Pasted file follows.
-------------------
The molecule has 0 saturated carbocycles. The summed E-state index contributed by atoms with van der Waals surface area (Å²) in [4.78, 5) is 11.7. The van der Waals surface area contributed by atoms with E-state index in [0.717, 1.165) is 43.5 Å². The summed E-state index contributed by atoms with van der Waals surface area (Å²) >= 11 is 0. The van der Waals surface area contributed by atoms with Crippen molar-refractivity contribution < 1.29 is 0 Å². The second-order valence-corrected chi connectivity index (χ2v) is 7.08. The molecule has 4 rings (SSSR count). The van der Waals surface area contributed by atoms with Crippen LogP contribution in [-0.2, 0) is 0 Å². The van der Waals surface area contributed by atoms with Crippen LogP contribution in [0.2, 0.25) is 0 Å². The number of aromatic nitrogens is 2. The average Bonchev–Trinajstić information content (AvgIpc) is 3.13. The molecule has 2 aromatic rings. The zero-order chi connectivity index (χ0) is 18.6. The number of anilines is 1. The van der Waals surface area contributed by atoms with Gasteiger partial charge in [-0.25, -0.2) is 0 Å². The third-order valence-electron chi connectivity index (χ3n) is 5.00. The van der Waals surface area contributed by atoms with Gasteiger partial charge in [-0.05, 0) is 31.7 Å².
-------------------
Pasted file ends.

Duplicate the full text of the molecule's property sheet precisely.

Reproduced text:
The molecule has 0 saturated carbocycles. The summed E-state index contributed by atoms with van der Waals surface area (Å²) in [4.78, 5) is 11.7. The van der Waals surface area contributed by atoms with E-state index in [0.717, 1.165) is 43.5 Å². The summed E-state index contributed by atoms with van der Waals surface area (Å²) >= 11 is 0. The van der Waals surface area contributed by atoms with Crippen molar-refractivity contribution < 1.29 is 0 Å². The second-order valence-corrected chi connectivity index (χ2v) is 7.08. The molecule has 4 rings (SSSR count). The van der Waals surface area contributed by atoms with Crippen LogP contribution in [-0.2, 0) is 0 Å². The van der Waals surface area contributed by atoms with Crippen LogP contribution in [0.2, 0.25) is 0 Å². The number of aromatic nitrogens is 2. The average Bonchev–Trinajstić information content (AvgIpc) is 3.13. The molecule has 2 aromatic rings. The zero-order chi connectivity index (χ0) is 18.6. The number of anilines is 1. The van der Waals surface area contributed by atoms with Gasteiger partial charge in [-0.25, -0.2) is 0 Å². The third-order valence-electron chi connectivity index (χ3n) is 5.00. The van der Waals surface area contributed by atoms with Gasteiger partial charge in [-0.05, 0) is 31.7 Å².